As the Andean mountains sink slowly into the Southern Ocean at the toe of Argentina our trip to the end of the world has come to an end. For the next 5 weeks our journey will be all uphill as we wend our way home through Argentina, Uraguay, Brazil and Cuba. But we didn't come all this way just to get our photo taken in the most southerly city in the world...
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We came to see the penguins of Antarctica...
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This gentu penguin was looking a little lost and perplexed when we spotted him on an island beach in the Beagle Channel which separates Chile and Argentina. But more of the penguins later. First a quick look at the city of Ushuaia – a city that today is booming beause of the number of ships ferrying passengers across the 1,000 kilometres stretch of ocean to the nearest point of Antarctica. We chose not to take a cruise but found ourselves surrounded by coach loads of cruise passengers at every turn when we visited the Tierra del Fuego National park.
Fortunately we managed to get some quiet time and some great views of the lakes and snow covered peaks...
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Our next stop took us by small boat to visit the sea-lions and the cormorant colonies on various islands...
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You might be forgiven for thinking these cormorants are penguins – but this lot can fly - as can the numerous seabirds that we saw on our trip including thousands of gulls, geese and ibis...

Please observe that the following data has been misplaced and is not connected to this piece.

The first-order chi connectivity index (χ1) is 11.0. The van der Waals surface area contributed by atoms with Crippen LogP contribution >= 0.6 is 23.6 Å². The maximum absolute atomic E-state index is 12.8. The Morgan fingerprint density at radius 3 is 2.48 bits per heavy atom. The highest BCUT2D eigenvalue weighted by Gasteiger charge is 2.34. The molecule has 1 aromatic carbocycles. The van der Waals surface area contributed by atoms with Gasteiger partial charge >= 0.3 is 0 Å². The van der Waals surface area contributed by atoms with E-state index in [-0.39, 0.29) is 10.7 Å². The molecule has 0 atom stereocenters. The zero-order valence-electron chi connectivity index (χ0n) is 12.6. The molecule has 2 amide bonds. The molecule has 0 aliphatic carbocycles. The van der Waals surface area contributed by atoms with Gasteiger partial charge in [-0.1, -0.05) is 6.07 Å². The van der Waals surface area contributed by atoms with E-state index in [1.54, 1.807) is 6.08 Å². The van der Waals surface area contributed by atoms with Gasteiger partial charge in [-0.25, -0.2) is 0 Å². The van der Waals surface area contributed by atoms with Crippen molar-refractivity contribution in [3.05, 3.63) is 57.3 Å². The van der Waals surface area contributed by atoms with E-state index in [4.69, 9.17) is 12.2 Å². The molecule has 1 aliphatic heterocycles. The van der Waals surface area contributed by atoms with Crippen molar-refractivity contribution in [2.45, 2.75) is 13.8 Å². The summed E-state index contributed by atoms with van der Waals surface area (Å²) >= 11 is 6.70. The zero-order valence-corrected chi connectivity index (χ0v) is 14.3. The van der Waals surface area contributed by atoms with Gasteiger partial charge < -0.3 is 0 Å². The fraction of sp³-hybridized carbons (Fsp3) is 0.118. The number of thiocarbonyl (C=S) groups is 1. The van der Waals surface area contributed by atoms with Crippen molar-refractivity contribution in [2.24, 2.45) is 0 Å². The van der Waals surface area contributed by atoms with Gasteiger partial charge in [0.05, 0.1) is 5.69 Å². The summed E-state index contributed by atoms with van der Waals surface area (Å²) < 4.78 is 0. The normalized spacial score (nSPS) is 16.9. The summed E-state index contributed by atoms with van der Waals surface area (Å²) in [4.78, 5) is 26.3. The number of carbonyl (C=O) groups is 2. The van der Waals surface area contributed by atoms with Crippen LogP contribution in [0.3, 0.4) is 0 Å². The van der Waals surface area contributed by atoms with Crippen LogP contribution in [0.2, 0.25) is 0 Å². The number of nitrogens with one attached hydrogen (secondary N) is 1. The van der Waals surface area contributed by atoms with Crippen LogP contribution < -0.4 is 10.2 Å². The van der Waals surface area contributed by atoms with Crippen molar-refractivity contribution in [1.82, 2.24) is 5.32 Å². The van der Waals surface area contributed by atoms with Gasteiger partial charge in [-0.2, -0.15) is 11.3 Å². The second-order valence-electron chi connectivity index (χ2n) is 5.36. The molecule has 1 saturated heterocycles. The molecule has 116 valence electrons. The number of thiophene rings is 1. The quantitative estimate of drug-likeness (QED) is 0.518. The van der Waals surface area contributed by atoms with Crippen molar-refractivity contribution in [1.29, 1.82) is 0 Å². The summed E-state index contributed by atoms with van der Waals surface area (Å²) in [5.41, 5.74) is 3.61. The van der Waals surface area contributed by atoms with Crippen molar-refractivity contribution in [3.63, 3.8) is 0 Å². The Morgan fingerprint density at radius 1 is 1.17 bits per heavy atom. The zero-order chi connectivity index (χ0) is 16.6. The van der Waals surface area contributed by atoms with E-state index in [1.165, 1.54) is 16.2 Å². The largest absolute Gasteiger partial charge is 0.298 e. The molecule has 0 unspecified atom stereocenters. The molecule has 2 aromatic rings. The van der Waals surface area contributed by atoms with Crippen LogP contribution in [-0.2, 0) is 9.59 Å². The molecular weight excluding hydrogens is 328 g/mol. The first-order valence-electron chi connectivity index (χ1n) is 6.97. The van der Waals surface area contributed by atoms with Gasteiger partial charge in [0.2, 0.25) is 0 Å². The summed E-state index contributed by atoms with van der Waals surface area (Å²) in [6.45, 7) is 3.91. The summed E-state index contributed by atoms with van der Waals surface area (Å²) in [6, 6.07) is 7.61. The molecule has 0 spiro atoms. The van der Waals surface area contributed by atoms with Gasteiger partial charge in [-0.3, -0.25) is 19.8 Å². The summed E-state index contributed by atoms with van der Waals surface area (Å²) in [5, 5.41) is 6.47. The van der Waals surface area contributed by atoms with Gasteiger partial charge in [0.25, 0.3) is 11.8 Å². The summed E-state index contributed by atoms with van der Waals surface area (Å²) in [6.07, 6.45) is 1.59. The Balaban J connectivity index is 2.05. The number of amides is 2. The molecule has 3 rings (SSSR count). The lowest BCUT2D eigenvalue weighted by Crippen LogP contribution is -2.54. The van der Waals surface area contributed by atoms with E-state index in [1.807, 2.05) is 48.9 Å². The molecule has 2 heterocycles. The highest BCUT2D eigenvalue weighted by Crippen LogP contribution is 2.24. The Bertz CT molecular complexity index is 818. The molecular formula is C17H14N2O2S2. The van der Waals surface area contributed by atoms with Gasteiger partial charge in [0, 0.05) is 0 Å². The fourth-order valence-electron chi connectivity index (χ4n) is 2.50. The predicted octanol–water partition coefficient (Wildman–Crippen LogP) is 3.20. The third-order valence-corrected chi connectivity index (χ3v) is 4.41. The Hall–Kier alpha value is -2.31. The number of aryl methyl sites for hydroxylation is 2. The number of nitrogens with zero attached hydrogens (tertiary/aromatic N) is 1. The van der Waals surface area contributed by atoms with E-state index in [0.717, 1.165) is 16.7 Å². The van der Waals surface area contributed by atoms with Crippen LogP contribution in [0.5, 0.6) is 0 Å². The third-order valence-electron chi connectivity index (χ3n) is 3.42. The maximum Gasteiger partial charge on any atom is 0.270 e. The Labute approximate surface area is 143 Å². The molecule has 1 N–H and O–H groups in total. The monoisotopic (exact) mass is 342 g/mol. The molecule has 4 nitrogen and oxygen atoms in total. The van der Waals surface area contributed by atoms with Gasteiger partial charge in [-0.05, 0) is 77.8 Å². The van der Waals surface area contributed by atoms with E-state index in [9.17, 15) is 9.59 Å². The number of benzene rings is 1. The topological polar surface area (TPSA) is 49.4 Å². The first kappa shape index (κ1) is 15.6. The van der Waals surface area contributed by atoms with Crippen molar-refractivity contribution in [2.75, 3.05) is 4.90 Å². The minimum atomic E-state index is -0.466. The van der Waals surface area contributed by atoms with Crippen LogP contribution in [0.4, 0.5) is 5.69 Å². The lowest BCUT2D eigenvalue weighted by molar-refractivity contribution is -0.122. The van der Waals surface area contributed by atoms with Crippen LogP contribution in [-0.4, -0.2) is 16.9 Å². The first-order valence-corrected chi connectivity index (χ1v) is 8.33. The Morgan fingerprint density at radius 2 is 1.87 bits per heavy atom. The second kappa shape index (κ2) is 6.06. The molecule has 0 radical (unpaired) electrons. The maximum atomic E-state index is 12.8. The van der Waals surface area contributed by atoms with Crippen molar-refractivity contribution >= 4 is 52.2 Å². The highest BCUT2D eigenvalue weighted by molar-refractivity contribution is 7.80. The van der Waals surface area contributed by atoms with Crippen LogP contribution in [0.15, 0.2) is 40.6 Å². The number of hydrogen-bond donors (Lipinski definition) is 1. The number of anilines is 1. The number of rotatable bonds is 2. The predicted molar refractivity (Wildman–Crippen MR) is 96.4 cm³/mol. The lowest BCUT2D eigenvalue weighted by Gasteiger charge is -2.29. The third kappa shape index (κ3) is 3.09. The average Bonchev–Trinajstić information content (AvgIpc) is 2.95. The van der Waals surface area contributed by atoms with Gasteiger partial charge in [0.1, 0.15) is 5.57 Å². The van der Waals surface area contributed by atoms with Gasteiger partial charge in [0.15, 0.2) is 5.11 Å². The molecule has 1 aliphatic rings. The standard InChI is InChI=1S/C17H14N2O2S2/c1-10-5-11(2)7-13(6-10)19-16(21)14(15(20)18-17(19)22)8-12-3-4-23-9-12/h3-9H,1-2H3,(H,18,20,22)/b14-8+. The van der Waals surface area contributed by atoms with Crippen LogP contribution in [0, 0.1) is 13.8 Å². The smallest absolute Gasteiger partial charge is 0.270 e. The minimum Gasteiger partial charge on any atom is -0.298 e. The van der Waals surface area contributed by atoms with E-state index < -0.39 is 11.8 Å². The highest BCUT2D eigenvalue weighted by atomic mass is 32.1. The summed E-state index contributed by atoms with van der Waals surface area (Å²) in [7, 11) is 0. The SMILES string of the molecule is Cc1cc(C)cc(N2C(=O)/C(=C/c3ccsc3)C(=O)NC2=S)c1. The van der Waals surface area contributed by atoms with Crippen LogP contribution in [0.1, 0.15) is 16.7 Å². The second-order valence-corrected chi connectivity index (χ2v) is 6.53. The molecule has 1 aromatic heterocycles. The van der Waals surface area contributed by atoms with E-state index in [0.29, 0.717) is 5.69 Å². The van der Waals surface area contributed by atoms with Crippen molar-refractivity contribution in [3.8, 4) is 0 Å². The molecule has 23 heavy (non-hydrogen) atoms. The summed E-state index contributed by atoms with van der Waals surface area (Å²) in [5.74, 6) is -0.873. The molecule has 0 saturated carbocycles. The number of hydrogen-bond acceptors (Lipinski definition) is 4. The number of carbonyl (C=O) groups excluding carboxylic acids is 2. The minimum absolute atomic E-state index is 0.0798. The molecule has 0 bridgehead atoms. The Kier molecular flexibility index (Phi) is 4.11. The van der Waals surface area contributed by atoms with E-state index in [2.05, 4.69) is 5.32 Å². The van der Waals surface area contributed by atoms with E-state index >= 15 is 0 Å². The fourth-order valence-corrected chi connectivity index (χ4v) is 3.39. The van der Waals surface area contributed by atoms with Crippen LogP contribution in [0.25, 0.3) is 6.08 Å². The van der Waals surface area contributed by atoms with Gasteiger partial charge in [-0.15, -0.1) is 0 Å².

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And then we came to the lighthouse at the end of the world...
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But back to our lone penguin. Maybe he was perplexed by the sun and the 20 degree weather because, like us, he was expecting it to be chilly and rainy. The Patagonian archipelago of Tierra del Fuego is the closest land to Antarctica and it has a reputation for some of the foulest weather in the world. The sea temperature never rises above 8 degrees and the westerly winds of the Southern Ocean circumnavigate the globe uninterrupted for 12,000 miles. The constant wind whips up waves more than 120 feet high and rounding Cape Horn is one of the most dangerous undertakings for ships of any size. Thousands of vessels have foundered off the coast here over the centuries. But not today. With a warm breeze and blue skies we got to enjoy the sight of thousands of penguins at close quarters. These are Magellanic penguins...
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Some were incredibly curious and totally unafraid...
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However, this handsome big guy was the star of the show and he knew it...
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This king penguin had strayed from his colony on South Georgia Island and was taking a breather along with his smaller cousins on Martillo Island...

So, that was our day with the penguins. We have now flown north to El Calafate. No penguins here just lots of ice.

Posted by Hawkson 12:14 Archived in Argentina Comments (4)